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Editorial

In teaching history, Hollywood isn’t as good as high school

US REPRESENTATIVE Joe Courtney, a Connecticut Democrat, has historical truth on his side when he complains that “Lincoln,” the Steven Spielberg movie about the adoption of the 13th Amendment, distorts the Nutmeg State’s role in the congressional vote to make slavery unconstitutional. Whether Courtney also has dramatic truth on his side isn’t so clear, as Hollywood insists that strict factual accuracy must sometimes be submerged when crafting a larger narrative that feels realistic in broad terms.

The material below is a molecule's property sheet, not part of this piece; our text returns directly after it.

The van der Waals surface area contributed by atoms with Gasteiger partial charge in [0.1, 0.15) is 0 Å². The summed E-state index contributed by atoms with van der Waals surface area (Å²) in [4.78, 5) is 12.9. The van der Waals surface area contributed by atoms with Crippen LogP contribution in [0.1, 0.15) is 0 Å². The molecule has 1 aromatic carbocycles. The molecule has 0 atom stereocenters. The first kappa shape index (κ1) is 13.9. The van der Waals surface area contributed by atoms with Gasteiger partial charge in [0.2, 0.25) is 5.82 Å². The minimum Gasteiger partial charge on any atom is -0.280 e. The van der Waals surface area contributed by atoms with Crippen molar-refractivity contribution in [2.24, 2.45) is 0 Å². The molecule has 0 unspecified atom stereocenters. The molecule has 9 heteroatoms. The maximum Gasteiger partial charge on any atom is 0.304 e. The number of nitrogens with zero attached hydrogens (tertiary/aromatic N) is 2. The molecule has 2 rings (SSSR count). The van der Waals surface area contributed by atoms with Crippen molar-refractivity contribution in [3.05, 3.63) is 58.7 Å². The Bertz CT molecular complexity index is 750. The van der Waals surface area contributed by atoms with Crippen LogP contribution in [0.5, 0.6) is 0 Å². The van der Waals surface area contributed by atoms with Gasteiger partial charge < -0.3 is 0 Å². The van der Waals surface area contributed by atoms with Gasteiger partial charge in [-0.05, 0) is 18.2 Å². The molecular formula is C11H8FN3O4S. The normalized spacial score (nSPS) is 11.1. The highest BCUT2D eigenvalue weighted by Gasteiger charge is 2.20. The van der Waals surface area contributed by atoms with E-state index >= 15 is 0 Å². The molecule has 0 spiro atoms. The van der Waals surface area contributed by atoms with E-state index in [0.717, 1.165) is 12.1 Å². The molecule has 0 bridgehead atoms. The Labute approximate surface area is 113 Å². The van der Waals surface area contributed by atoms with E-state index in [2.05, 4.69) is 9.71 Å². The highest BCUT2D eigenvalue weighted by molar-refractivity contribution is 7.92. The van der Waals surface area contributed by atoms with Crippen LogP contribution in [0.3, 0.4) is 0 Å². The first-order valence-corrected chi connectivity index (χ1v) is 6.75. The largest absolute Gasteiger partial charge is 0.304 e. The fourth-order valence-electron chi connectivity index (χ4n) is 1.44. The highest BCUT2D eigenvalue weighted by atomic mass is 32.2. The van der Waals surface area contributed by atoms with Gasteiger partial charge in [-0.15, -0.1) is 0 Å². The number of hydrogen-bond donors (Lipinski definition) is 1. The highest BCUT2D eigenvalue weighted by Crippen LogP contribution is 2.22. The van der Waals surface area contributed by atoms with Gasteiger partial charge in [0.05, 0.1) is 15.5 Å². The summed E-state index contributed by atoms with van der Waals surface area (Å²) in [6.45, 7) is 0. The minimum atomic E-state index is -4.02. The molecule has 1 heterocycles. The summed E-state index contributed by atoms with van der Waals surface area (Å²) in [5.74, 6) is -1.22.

It’s a matter of interest not only on Presidents’ Day but also at next Sunday’s Academy Awards, with three Best Picture nominees, including “Lincoln,” facing charges of playing fast and loose with facts. Hollywood shouldn’t be held to the same standards as Harvard, and viewers should approach historical dramas with a bit of skepticism. For their part, filmmakers should make good on their own vows to be faithful to the overall arc of the story. By those measures, “Lincoln,” at least, gets a pass.

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